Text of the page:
Want to invest in a property abroad? Here are some tips

The real estate market in many countries offers lucrative investment prospects. Apart from that, Indians buying property abroad can often avail of citizenship in the host country. This factor makes for considerable aspirational value for many.

The aspiration factor aside, property in more and more locations in Indian metros has become enormously expensive. Moreover, interest rates for bank loans are already proving a stumbling block and may rise further with the future revision of RBI norms. In comparison, an Indian wishing to buy a property in New York, London or Singapore can avail of the considerably lower interest rates of local banks in those countries. Also, many foreign property markets are more transparent than our own, so investors can get 'clean' deals much faster and easier. Investment in property abroad makes sense for those who are employed or have business interests in the country of choice. Indians who have settled or are planning to settle abroad permanently are, of course, prime candidates.

Who is buying and where?

Broadly, the Indians looking at properties abroad are business owners, professional investors, mid-to-top level executives and high net worth individuals. Several buyers are also those people whose children study abroad.

Singapore, Malaysia, New York, Dubai and cities in the UK are preferred destinations for Indians. Because of the ceiling on how much an Indian can invest abroad in a financial year, central city locations are out of reach for most buyers. This makes peripheral locations, which tend to be cheaper, attractive. The US and the UK are doubtlessly closest to the hearts of most Indians, but when these are out of reach, Dubai definitely comes next.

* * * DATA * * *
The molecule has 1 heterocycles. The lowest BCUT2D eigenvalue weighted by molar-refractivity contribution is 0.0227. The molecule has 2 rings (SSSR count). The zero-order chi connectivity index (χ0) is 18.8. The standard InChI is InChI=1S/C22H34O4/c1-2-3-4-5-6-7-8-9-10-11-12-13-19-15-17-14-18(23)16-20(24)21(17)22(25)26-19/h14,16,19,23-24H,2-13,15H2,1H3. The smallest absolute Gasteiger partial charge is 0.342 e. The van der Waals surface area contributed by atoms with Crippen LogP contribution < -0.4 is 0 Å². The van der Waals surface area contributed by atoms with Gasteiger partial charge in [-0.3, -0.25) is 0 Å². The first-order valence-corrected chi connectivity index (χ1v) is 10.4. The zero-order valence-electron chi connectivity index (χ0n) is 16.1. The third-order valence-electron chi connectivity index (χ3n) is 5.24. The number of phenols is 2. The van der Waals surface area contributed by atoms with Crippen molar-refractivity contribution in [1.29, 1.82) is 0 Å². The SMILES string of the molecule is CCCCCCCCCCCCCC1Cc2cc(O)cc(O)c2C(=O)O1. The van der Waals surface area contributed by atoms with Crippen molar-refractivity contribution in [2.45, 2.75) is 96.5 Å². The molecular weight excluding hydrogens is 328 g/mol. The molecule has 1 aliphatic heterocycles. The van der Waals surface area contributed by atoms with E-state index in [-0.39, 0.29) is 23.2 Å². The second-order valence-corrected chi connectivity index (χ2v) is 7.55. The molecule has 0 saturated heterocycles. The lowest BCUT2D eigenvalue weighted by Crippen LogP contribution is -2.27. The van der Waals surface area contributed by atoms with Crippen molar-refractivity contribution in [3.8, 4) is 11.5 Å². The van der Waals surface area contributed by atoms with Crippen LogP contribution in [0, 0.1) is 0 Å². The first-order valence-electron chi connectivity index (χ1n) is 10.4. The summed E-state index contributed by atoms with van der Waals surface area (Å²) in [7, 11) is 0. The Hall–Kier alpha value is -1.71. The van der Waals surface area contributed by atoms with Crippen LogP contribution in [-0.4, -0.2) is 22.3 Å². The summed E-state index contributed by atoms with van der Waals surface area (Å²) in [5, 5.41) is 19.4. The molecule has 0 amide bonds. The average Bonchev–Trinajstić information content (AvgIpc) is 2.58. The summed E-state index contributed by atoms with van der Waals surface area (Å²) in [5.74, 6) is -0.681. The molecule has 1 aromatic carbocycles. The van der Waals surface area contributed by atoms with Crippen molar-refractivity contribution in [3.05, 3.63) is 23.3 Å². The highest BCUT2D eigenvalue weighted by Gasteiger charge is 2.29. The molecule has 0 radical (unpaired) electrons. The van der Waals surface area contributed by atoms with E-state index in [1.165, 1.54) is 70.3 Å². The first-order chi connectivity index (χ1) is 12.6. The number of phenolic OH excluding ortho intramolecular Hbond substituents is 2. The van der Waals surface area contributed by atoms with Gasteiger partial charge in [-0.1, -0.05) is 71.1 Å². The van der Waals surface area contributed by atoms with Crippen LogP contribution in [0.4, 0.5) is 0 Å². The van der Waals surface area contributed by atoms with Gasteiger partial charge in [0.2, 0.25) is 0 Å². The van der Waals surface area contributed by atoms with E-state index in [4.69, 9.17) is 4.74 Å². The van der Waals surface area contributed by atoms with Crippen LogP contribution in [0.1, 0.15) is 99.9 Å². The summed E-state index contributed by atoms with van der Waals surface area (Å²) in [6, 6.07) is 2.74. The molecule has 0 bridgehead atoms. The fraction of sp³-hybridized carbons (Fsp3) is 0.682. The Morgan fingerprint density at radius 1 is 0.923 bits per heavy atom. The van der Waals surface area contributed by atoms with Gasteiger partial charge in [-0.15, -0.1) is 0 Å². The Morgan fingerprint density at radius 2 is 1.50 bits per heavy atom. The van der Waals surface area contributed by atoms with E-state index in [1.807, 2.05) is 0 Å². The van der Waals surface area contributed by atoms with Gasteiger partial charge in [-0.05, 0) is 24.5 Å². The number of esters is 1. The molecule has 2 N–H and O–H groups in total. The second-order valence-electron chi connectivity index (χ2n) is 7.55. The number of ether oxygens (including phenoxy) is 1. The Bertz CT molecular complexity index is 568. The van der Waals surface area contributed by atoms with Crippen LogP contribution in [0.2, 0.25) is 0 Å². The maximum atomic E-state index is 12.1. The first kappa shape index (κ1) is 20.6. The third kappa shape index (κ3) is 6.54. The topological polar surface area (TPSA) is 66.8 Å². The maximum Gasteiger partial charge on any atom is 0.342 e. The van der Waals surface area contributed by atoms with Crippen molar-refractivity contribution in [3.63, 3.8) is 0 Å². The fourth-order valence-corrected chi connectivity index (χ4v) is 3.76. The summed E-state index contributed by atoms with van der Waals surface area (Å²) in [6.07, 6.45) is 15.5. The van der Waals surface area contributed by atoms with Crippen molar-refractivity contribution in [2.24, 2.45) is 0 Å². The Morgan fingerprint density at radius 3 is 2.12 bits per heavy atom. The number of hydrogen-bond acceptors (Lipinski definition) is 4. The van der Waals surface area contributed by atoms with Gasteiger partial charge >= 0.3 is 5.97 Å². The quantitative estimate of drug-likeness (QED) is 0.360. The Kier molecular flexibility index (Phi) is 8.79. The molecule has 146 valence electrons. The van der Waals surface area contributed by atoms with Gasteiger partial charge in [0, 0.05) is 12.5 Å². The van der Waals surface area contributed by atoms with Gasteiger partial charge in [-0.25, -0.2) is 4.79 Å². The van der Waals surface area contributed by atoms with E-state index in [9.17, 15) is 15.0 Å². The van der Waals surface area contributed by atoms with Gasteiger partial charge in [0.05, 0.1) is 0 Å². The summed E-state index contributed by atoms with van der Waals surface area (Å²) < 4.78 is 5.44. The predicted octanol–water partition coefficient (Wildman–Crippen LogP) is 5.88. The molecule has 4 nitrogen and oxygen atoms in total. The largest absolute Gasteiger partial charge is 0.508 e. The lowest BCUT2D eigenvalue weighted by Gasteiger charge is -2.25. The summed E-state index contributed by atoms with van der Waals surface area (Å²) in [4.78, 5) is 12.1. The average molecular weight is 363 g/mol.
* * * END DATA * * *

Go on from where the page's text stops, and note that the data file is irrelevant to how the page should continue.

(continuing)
The present limit on Indians for investing abroad continues to be $200,000 per annum. This ceiling applies to not just real estate but to any investment in a foreign country. The limit applies to individual buyers, so the amount doubles in the case of couples. The government may consider relaxing the ceiling if it sees an increased interest from Indian investors. Indians can also enter into joint ventures with local agents in foreign countries such as Mauritius, Bhutan, Sri Lanka, and some parts of the UAE. A JV with a foreign entity can vastly increase the investment scope and generate higher profitability.

What to look out for

Remember first, there are investment and liability risks involved. In some countries, land laws can lack transparency and be quite complicated. It is inadvisable to invest in any project by a company or seller that has no physical representation on Indian soil.

Second, keep in mind that foreign markets have their regulatory mechanisms. The RBI sets an investment limit, but find out first if you are eligible at all to invest in the country of your choice.

Apart from these, the general guidelines for any property investment apply here. Ensure that the location has sufficient appreciation potential. Find out if the neighbourhood is safe and suits you. And always ensure that the property is free of litigation and has a clear title.

ANUJ PURI